The Inevitable Recession
It will be nothing short of a miracle if we avoid some form of global recession over the next couple of years.
If you look at your credit card statement from March and compare it to the one from October, you’ll see that your interest rate has risen by at least 2%. In many cases, by 4%.
This didn’t happen because you’ve become more risky to lend to or because banks want to extract more money from you, it happened automatically and will almost certainly continue.
On March 15th 2022 the United States Federal Reserve kicked off a global campaign to put a halt to rapidly increasing inflation by raising it’s interest rate by .5%.
44 other central banks around the world joined them.
A new record. The previous all-time high for number of central banks increasing their interest rate in a single month was 37, in December of 2005.
And then it continued. In April of 2022 17 raised again. 50 in May. 56 in June, 42 in July, 29 in August and then a whopping 67 countries increased their policy rate in September.
Such a ferocious, coordinated rise in interest rates from every central bank, has never been seen before.
The main thrust of this campaign is increasing the amount of interest the central banks pay commercial banks—like JP Morgan, Citibank, and Barclay’s—to lend money to the government for the shortest duration loan that exists, overnight.
Which, like it sounds, is the period between the close of business and the next day’s opening of business.
Given the short period of this loan, the interest rate charged in the overnight market is, generally speaking, the lowest rate at which banks lend money.
Today, you can lend money to the United States government—the biggest, most stable government in the world—for the overnight period and receive 3.9% back on that money per year.
That 3.9% is virtually risk-free, the commercial banks lending money to the US are as certain as one can be that they’ll get their money back. And that’s why the interest you get when you lend money to the US government, is frequently called the risk free rate.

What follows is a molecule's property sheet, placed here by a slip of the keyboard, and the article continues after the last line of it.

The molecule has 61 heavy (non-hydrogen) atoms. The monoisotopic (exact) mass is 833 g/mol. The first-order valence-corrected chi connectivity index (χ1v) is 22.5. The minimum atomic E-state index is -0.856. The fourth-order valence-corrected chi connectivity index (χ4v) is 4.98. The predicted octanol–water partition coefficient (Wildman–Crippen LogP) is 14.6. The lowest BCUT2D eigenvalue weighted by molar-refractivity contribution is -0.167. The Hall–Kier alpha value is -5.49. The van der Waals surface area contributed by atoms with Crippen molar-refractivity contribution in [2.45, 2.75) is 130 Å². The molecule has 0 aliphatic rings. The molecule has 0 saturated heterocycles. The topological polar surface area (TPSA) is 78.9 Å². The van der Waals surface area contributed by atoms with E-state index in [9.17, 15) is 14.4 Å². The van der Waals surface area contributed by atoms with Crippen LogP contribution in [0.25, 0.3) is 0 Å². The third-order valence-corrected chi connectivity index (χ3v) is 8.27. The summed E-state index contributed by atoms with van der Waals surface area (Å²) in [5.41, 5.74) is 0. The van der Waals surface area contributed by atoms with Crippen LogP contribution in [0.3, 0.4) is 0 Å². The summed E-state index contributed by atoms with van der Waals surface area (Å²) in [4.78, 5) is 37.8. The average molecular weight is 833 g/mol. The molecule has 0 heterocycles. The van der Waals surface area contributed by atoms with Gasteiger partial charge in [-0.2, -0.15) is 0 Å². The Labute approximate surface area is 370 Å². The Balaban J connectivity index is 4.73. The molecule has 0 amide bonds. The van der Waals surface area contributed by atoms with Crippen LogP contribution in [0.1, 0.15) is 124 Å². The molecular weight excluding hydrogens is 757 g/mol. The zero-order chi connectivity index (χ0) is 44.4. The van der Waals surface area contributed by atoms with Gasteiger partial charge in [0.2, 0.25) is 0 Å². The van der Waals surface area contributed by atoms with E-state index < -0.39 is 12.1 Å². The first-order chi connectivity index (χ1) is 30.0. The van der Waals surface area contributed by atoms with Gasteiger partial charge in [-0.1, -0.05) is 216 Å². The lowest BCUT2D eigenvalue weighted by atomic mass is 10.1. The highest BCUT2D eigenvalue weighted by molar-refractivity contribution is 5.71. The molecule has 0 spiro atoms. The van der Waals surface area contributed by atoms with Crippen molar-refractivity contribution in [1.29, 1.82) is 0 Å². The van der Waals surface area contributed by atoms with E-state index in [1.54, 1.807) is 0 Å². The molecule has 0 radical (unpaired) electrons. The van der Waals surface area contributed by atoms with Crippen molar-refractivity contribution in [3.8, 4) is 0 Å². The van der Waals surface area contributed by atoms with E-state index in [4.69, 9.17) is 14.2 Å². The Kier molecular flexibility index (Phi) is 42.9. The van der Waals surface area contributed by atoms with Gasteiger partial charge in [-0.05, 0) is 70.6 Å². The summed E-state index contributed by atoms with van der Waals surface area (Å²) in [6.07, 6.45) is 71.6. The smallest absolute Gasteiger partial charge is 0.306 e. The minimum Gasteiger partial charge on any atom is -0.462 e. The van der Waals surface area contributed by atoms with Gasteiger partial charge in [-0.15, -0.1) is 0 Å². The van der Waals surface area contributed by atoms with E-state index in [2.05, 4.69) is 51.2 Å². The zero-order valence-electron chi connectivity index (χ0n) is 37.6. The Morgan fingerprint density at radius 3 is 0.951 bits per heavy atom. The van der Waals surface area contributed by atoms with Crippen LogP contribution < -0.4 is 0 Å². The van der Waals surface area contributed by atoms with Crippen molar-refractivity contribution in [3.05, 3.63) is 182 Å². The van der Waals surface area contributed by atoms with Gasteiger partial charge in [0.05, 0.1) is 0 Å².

Mortgage loans, car loans, business loans, all other types of loans are mathematically more risky than lending the government money.
At the start of COVID in March of 2020 the US Federal Reserve lowered their overnight rate—or what is technically termed the “Interest on Reserve Balances”—to 0.1% and kept it there for two years. They then quickly raised it to 3.9% over the course of 8 months.
So if the risk-free rate has moved from 0% to now 3.9%, how much interest would make sense to charge someone for buying a new car? A used car? A house? Anything they want on their credit card?
Because all of those loans have less likelihood of being paid back than by the US government, the answer has to be—and is—more than 4%. It’s always more than what the government will pay.
Give or take based on different level of creditworthiness…
A mortgage is often the risk-free-rate + 3%.
A car loan is the risk-free-rate + 6%.
And on and on as the loans being made become more risky.
And because all credit cards are variable rate, this is why the risk-free rate causes interest on credit cards to go up automatically.
The risk-free rate is everything since it pushes up the interest rate charged for everything else.
With even just a 3.9% increase in the overnight rate…
- Interest payments for current outstanding credit card debt in the United States go up by $40 billion.
- Mortgaging a $400k house goes from $2,300 per month to $3,300.
- New car payments go to $900 from $800 per month.